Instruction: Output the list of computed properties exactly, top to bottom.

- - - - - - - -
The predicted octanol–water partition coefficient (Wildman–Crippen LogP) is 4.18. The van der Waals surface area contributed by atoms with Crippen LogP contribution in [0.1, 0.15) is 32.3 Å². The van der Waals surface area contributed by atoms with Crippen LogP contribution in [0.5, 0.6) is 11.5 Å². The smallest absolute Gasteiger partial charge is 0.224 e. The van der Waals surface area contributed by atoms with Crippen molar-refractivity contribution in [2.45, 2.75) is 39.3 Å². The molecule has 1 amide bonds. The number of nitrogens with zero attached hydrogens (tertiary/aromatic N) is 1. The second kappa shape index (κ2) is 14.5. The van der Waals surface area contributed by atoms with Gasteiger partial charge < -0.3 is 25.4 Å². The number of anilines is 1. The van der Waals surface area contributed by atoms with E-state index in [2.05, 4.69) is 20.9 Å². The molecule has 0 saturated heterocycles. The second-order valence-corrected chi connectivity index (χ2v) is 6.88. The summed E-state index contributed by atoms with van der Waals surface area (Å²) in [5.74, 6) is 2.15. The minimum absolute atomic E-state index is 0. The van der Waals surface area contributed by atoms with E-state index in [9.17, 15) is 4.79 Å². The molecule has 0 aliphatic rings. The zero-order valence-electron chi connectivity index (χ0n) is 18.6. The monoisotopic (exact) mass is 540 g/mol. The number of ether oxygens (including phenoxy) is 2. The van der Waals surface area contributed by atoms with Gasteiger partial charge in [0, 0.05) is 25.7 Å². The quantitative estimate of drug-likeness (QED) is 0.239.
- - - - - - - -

The predicted octanol–water partition coefficient (Wildman–Crippen LogP) is 4.18. The van der Waals surface area contributed by atoms with Crippen LogP contribution in [0.1, 0.15) is 32.3 Å². The van der Waals surface area contributed by atoms with Crippen LogP contribution in [0.5, 0.6) is 11.5 Å². The smallest absolute Gasteiger partial charge is 0.224 e. The van der Waals surface area contributed by atoms with Crippen molar-refractivity contribution in [2.45, 2.75) is 39.3 Å². The molecule has 1 amide bonds. The number of nitrogens with zero attached hydrogens (tertiary/aromatic N) is 1. The second kappa shape index (κ2) is 14.5. The van der Waals surface area contributed by atoms with Gasteiger partial charge < -0.3 is 25.4 Å². The number of anilines is 1. The van der Waals surface area contributed by atoms with E-state index in [2.05, 4.69) is 20.9 Å². The molecule has 0 saturated heterocycles. The second-order valence-corrected chi connectivity index (χ2v) is 6.88. The summed E-state index contributed by atoms with van der Waals surface area (Å²) in [5.74, 6) is 2.15. The minimum absolute atomic E-state index is 0. The van der Waals surface area contributed by atoms with E-state index in [9.17, 15) is 4.79 Å². The molecule has 0 aliphatic rings. The zero-order valence-electron chi connectivity index (χ0n) is 18.6. The monoisotopic (exact) mass is 540 g/mol. The number of ether oxygens (including phenoxy) is 2. The van der Waals surface area contributed by atoms with Gasteiger partial charge in [0, 0.05) is 25.7 Å². The quantitative estimate of drug-likeness (QED) is 0.239.